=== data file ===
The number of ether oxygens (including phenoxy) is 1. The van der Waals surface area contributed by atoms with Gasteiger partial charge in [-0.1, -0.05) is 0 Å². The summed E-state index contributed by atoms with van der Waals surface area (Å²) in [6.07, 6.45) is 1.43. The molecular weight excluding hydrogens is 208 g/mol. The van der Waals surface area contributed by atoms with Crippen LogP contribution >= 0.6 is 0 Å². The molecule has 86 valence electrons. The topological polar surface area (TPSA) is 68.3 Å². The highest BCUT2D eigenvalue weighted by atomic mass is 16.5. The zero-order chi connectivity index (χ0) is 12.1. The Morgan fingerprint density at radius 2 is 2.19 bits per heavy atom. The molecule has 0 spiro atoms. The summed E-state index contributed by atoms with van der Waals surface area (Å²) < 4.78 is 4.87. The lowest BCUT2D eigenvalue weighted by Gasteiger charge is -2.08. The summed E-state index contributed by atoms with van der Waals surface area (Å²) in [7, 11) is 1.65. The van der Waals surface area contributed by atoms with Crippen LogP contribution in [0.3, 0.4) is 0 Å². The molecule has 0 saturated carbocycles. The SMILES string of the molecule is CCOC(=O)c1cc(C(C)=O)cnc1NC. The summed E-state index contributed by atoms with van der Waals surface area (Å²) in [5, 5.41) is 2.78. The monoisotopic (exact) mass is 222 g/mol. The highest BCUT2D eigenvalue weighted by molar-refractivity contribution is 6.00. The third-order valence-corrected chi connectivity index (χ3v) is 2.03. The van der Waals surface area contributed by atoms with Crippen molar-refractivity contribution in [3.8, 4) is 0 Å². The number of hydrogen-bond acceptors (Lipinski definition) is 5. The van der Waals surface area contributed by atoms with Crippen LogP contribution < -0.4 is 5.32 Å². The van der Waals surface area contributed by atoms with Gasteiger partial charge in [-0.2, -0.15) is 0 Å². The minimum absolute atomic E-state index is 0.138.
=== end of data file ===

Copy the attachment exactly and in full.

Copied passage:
The number of ether oxygens (including phenoxy) is 1. The van der Waals surface area contributed by atoms with Gasteiger partial charge in [-0.1, -0.05) is 0 Å². The summed E-state index contributed by atoms with van der Waals surface area (Å²) in [6.07, 6.45) is 1.43. The molecular weight excluding hydrogens is 208 g/mol. The van der Waals surface area contributed by atoms with Crippen LogP contribution >= 0.6 is 0 Å². The molecule has 86 valence electrons. The topological polar surface area (TPSA) is 68.3 Å². The highest BCUT2D eigenvalue weighted by atomic mass is 16.5. The zero-order chi connectivity index (χ0) is 12.1. The Morgan fingerprint density at radius 2 is 2.19 bits per heavy atom. The molecule has 0 spiro atoms. The summed E-state index contributed by atoms with van der Waals surface area (Å²) < 4.78 is 4.87. The lowest BCUT2D eigenvalue weighted by Gasteiger charge is -2.08. The summed E-state index contributed by atoms with van der Waals surface area (Å²) in [7, 11) is 1.65. The van der Waals surface area contributed by atoms with Crippen LogP contribution in [0.3, 0.4) is 0 Å². The molecule has 0 saturated carbocycles. The SMILES string of the molecule is CCOC(=O)c1cc(C(C)=O)cnc1NC. The summed E-state index contributed by atoms with van der Waals surface area (Å²) in [5, 5.41) is 2.78. The monoisotopic (exact) mass is 222 g/mol. The highest BCUT2D eigenvalue weighted by molar-refractivity contribution is 6.00. The third-order valence-corrected chi connectivity index (χ3v) is 2.03. The van der Waals surface area contributed by atoms with Crippen molar-refractivity contribution in [3.8, 4) is 0 Å². The number of hydrogen-bond acceptors (Lipinski definition) is 5. The van der Waals surface area contributed by atoms with Crippen LogP contribution < -0.4 is 5.32 Å². The van der Waals surface area contributed by atoms with Gasteiger partial charge in [-0.2, -0.15) is 0 Å². The minimum absolute atomic E-state index is 0.138.